ARE YOU WORRIED AT ALL ABOUT FANS BEING ABLE TO REPORT THINGS ON SOCIAL MEDIA?
“Social media is a part of life, we all have to accept it, I guess. Yeah, I mean it sucks that fans can point stuff in because it seems like with golf it seems like lately the last few years a lot of fans turn in… they slow-mo their own broadcasts and show them that a player maybe moved his ball in the wrong spot or whatever and they get penalized some strokes which ends up hurting them in a big tournament or something. Yeah, I mean, it kind of stinks that fans can do that, but social media has hurt a lot of things, so I guess we all just have to live with social media.”
HAVE YOU HAD TIME THIS WEEKEND TO THINK ABOUT HOW YOU ARE GOING TO ATTACK THE NEW RESTART ZONE IN THE FALL?
“We are still restarting over here (points) so I’m more worried about the restarts through that corner right now, but no, I mean, myself and (Denny) Hamlin and (Ricky) Stenhouse were kind of talking about it a little bit on the drive here this morning. We all just think it’s going to be pretty exciting, honestly. I think you know it will be interesting to see. I feel like if you get a good launch you could just, if you are on the inside lane, you could just hang a hard left at the flag stand and shortcut that little radius and be to their inside in (Turns) 3 and 4. You never know how it might work, but I think it’s going to be interesting and exciting for sure with the restart zone being at that end now or later this year.”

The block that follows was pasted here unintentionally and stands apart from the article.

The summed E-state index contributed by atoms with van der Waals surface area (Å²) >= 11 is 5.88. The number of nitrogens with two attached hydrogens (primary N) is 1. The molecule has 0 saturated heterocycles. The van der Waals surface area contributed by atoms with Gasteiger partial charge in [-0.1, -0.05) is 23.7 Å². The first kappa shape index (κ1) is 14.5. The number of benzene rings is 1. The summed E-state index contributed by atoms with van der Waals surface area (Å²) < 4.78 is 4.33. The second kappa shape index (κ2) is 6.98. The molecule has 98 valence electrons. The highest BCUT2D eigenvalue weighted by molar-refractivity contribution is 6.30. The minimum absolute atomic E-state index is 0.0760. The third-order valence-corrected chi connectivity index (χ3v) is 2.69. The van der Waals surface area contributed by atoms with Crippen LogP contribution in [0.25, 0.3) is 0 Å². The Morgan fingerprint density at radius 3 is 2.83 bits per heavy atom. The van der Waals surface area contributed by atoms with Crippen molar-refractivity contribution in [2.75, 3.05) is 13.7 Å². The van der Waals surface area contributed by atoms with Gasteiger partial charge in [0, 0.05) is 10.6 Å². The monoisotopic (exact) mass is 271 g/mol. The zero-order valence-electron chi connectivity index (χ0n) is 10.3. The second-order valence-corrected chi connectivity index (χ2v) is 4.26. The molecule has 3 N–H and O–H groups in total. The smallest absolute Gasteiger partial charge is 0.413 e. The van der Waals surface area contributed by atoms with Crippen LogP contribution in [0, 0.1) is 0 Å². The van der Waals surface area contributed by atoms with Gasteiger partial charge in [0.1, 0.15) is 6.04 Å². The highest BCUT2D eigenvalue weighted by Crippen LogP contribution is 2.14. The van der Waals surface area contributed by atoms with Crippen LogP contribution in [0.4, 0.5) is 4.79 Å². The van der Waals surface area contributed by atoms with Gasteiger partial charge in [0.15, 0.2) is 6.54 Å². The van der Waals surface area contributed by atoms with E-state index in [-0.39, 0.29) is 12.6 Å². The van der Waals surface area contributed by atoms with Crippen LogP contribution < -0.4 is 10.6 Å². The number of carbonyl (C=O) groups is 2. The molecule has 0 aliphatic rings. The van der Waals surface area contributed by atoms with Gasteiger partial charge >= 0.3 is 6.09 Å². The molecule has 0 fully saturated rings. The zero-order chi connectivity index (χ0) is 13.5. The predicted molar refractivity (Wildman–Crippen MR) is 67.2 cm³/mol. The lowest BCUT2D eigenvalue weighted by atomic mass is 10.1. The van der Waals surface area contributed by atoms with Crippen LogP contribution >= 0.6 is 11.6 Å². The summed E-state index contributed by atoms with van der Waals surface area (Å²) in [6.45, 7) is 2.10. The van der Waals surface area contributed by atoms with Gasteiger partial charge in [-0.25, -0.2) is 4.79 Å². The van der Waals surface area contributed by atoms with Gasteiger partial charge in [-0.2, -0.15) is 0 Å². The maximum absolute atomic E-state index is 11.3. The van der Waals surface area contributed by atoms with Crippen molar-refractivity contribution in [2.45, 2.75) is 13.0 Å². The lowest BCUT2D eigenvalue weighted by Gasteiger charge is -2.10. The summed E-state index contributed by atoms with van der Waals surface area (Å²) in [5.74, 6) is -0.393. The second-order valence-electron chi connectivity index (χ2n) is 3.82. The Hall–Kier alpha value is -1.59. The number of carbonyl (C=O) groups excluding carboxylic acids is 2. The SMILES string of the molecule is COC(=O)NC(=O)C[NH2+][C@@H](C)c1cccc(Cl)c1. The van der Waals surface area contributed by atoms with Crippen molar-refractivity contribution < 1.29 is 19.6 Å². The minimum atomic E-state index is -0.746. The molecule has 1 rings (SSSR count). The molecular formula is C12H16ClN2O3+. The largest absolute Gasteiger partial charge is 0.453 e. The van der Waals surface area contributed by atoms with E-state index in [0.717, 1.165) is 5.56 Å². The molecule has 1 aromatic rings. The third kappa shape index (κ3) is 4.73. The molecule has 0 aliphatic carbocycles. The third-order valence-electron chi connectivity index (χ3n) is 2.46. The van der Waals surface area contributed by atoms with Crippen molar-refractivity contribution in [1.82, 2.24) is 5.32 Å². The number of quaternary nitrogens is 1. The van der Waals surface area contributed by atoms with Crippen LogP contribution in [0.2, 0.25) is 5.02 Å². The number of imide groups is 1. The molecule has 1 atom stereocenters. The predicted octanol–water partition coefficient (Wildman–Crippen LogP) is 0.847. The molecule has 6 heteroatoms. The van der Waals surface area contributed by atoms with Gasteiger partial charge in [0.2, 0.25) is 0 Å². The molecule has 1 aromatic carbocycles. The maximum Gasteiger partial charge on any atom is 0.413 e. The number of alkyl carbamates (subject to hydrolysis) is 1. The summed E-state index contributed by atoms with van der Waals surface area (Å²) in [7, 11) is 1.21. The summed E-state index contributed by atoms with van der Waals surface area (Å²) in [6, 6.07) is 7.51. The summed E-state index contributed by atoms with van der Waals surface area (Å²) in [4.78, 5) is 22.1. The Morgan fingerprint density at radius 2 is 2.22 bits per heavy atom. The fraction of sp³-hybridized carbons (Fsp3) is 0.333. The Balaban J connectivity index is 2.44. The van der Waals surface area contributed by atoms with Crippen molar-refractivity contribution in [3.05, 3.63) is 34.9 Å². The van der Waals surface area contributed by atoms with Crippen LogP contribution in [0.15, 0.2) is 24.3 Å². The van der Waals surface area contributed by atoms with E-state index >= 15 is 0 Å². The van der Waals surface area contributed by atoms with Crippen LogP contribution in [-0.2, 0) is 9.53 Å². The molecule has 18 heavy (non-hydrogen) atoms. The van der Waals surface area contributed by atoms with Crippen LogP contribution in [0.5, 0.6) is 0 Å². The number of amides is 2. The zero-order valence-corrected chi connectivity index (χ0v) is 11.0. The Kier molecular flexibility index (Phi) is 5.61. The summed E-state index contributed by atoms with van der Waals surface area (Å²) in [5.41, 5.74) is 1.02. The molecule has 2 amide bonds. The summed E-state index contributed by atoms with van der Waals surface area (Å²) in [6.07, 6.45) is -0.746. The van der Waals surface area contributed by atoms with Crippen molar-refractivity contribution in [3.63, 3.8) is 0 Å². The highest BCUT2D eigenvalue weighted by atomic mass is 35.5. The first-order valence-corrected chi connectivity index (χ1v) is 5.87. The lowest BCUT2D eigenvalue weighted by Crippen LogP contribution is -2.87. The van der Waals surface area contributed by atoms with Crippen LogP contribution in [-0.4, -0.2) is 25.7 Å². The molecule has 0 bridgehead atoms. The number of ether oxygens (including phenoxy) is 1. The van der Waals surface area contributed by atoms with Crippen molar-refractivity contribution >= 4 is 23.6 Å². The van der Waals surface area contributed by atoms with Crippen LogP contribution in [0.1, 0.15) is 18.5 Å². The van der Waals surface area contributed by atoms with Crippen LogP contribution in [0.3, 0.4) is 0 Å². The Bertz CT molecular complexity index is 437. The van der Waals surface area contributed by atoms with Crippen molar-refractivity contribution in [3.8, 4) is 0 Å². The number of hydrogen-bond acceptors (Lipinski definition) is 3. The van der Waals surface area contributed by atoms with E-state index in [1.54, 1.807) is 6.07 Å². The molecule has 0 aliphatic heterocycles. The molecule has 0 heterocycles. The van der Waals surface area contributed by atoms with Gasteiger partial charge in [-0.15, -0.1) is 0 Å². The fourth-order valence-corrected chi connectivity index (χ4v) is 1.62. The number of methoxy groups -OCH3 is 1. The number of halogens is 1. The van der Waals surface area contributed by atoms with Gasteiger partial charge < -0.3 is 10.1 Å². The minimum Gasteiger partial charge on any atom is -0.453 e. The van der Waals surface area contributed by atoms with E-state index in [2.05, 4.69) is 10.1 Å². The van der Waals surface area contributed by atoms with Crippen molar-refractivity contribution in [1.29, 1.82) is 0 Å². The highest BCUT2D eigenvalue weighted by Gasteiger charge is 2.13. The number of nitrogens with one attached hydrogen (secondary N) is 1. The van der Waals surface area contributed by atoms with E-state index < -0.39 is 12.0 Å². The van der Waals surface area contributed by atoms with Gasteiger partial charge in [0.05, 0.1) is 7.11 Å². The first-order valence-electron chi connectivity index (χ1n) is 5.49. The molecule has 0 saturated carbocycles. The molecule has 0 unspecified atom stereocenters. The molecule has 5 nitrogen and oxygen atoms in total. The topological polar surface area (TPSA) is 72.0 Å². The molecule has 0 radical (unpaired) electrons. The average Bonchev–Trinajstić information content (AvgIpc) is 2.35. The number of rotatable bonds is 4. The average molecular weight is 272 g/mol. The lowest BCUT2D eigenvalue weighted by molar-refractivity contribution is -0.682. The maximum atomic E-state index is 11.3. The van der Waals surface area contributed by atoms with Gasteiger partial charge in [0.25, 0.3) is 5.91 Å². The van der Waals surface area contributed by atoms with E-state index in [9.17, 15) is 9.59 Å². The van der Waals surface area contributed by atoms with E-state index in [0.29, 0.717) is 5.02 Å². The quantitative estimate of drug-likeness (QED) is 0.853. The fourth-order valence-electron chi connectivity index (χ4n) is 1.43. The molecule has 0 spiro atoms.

IS IT MORE DIFFICULT TO SET-UP THE NEW CAMARO THAN LAST YEAR’S CAR?
“I hold the steering wheel. I don’t worry about set-ups. But, talking to my team, I know the Hendrick (Motorsports) guys have kind of been complaining about it a little bit, but our team seems to be just as fast as we were last year. I don’t think there is anything different on our end. It doesn’t drive one bit different to me than it did last year.”
SO, YOU HAVE NO DIFFERENT FEELING?
“It does not have a different feeling. It’s the same chassis, same components, the body is just different.”
DO YOU FEEL LIKE GANASSI HASN’T STRUGGLED THE WAY THE HENDRICK MOTORSPORTS CARS HAVE BECAUSE OF THE CHANGE BECAUSE YOU ONLY HAVE TWO PEOPLE THEY HAVE FOUR AND THEY HAVE NEW TEAM MEMBERS OVER THERE?
“Yeah, I think being a two-car team kind of helps in a lot of aspects. I don’t know how their whole shop or two shops operate, so it’s kind of hard to judge from the outside looking in. From our team, it sounds like only having two cars when we design something it’s easier to get it to each of our cars, where it’s a four-car team it seems to take a little bit longer maybe to get new things put on racecars. But then there are also some disadvantages you know of not having four cars and stuff like that. I like being on a two-car team and I think our team has done a really good job at doing their homework over the past few seasons on the previous car and our current car. Yeah, I don’t know how they operate at Hendrick. I just know our team does a really good job at our place.”